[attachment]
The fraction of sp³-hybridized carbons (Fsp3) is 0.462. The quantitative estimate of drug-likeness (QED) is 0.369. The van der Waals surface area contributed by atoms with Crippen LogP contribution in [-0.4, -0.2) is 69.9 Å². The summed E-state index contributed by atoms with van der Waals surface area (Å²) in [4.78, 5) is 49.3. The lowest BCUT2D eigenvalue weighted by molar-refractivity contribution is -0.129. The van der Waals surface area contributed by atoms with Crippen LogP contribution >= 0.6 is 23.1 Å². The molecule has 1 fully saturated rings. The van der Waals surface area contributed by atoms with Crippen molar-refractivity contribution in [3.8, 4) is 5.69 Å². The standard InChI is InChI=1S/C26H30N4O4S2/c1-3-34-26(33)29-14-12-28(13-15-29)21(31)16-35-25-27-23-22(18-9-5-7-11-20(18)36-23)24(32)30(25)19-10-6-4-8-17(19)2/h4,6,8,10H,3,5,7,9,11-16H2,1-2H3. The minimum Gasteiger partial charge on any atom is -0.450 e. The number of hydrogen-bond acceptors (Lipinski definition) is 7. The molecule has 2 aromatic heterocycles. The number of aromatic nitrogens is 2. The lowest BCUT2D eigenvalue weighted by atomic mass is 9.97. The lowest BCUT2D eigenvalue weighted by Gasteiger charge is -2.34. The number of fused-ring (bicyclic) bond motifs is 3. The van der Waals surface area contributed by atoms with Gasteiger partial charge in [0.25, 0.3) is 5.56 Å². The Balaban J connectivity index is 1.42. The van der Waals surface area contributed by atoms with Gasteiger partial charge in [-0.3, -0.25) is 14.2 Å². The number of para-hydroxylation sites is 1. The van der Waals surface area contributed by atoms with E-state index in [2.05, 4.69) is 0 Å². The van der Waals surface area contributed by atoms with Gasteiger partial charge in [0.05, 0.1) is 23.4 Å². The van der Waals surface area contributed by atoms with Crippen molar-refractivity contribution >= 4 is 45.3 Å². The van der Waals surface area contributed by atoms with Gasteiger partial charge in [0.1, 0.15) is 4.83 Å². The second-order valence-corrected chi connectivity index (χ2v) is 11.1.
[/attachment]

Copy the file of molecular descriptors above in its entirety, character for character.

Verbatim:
The fraction of sp³-hybridized carbons (Fsp3) is 0.462. The quantitative estimate of drug-likeness (QED) is 0.369. The van der Waals surface area contributed by atoms with Crippen LogP contribution in [-0.4, -0.2) is 69.9 Å². The summed E-state index contributed by atoms with van der Waals surface area (Å²) in [4.78, 5) is 49.3. The lowest BCUT2D eigenvalue weighted by molar-refractivity contribution is -0.129. The van der Waals surface area contributed by atoms with Crippen LogP contribution >= 0.6 is 23.1 Å². The molecule has 1 fully saturated rings. The van der Waals surface area contributed by atoms with Crippen molar-refractivity contribution in [3.8, 4) is 5.69 Å². The standard InChI is InChI=1S/C26H30N4O4S2/c1-3-34-26(33)29-14-12-28(13-15-29)21(31)16-35-25-27-23-22(18-9-5-7-11-20(18)36-23)24(32)30(25)19-10-6-4-8-17(19)2/h4,6,8,10H,3,5,7,9,11-16H2,1-2H3. The minimum Gasteiger partial charge on any atom is -0.450 e. The number of hydrogen-bond acceptors (Lipinski definition) is 7. The molecule has 2 aromatic heterocycles. The number of aromatic nitrogens is 2. The lowest BCUT2D eigenvalue weighted by atomic mass is 9.97. The lowest BCUT2D eigenvalue weighted by Gasteiger charge is -2.34. The number of fused-ring (bicyclic) bond motifs is 3. The van der Waals surface area contributed by atoms with Gasteiger partial charge in [0.25, 0.3) is 5.56 Å². The Balaban J connectivity index is 1.42. The van der Waals surface area contributed by atoms with Gasteiger partial charge in [-0.3, -0.25) is 14.2 Å². The number of para-hydroxylation sites is 1. The van der Waals surface area contributed by atoms with E-state index in [2.05, 4.69) is 0 Å². The van der Waals surface area contributed by atoms with Gasteiger partial charge in [0.05, 0.1) is 23.4 Å². The van der Waals surface area contributed by atoms with Crippen molar-refractivity contribution >= 4 is 45.3 Å². The van der Waals surface area contributed by atoms with Gasteiger partial charge in [0.1, 0.15) is 4.83 Å². The second-order valence-corrected chi connectivity index (χ2v) is 11.1.